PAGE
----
The point is that the time we have is short, just as the time the shrewd manager had was short. Let’s look in 1 Corinthians 7:29-31.

2. Jesus says the key test of our faithfulness is worldly wealth
8"The master commended the dishonest manager because he had acted shrewdly. For the people of this world are more shrewd in dealing with their own kind than are the people of the light. 9I tell you, use worldly wealth to gain friends for yourselves, so that when it is gone, you will be welcomed into eternal dwellings. 10"Whoever can be trusted with very little can also be trusted with much, and whoever is dishonest with very little will also be dishonest with much. 11So if you have not been trustworthy in handling worldly wealth, who will trust you with true riches? 12And if you have not been trustworthy with someone else's property, who will give you property of your own? Our own pastors have learned this lesson already. During the course of their Christian lives, they’ve completely emptied their bank accounts three times for God. We need to be wise in handling worldly wealth. Jesus says most Christians are unwise because they are not thinking of preparing for eternity. More and more, I’m thinking that I don’t want to have lots of money sitting around in my bank account when Jesus returns. I don’t want Him to and say, “Oh, let’s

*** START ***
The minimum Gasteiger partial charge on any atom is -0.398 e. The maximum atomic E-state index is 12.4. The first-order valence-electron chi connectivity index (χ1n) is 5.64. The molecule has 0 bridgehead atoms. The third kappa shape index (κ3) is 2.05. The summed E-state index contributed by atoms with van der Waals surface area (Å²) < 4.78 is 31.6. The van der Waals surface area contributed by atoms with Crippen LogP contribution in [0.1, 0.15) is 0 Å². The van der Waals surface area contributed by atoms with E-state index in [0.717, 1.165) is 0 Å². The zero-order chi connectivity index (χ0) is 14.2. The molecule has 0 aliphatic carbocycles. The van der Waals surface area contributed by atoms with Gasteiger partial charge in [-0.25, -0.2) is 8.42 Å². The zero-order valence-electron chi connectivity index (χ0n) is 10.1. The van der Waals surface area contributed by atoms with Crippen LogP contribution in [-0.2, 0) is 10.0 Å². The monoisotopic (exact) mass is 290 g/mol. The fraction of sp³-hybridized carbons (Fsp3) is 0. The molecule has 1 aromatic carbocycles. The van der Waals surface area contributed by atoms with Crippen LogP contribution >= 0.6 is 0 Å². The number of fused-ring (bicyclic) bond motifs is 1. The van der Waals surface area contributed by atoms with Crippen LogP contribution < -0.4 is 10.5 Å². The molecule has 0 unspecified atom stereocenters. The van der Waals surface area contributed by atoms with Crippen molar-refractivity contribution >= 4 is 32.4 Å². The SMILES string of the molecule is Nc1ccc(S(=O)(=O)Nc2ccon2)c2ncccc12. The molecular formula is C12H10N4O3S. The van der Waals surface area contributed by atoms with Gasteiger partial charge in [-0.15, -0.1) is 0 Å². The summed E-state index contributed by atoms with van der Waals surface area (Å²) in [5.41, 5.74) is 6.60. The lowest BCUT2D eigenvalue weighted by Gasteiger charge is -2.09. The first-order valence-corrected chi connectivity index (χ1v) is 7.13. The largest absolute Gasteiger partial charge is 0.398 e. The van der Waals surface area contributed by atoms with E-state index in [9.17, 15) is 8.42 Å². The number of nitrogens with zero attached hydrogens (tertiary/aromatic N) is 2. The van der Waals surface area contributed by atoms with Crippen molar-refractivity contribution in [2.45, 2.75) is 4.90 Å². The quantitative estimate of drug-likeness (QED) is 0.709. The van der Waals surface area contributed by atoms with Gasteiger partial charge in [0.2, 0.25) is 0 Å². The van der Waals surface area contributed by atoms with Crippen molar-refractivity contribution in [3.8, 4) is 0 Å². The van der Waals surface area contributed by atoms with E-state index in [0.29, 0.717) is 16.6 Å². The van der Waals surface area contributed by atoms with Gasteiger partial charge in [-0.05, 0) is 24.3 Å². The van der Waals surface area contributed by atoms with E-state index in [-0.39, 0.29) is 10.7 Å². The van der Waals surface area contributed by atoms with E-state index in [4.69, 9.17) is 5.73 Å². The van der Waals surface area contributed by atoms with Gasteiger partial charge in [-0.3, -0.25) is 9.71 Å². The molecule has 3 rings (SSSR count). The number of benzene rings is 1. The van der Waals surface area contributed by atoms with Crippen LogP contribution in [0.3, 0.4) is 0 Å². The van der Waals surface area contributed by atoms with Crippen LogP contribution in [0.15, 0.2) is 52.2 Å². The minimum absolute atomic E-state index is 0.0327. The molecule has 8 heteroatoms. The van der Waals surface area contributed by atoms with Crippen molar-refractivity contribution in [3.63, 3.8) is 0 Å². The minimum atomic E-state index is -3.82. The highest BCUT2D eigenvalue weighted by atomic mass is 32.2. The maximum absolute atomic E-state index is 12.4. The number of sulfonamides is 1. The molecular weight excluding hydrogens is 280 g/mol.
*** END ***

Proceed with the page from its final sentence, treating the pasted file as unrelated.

see what Tyson has been doing with the things I’ve blessed him with. Hm … most of it is still here, sitting around.” I want to put my money in my heavenly bank account by using it here and now for God. Some people may have a big account with Bank of America, but I want to have a big account with the Bank of Heaven! God gives us resources to use. 1 Timothy 6:17-19. Moreover, we need to be wise in what we do with our money. We should not go into debt, because then our hands our tied in terms of what we can do for God’s kingdom. Romans 13:8 says, “Let no debt remain outstanding, except the continuing debt to love one another …” We should use our money wisely so that we can be free from debt to do God’s work. We should not “finance our wants, and beg God for our needs.” Don’t spend your money on things, and don’t buy into our modern religion of consumerism. Not everything has to be new and improved. We need to learn what it means to be content with what we have, so that we can use the excess to bless others who are in need. 1 Timothy 6:6-8. Read the goat story. Promote the book Revolution in World Missions. It says that we can finance one Indian missionary for something like $30 per month. After you saw the pictures from Myanmar, did you regret giving, or regret not giving more?

Conclusion
Christians need to start acting like they know what’s up. Our time here is short, and we need to make the most of it. Don’t sneer at the ideas that I’ve talked about today, because they’re all clearly supported in the Bible. “What is highly valued among men is detestable in God’s sight.” I want to close by reading two verses: Matthew 16:27 and Revelation 22:12.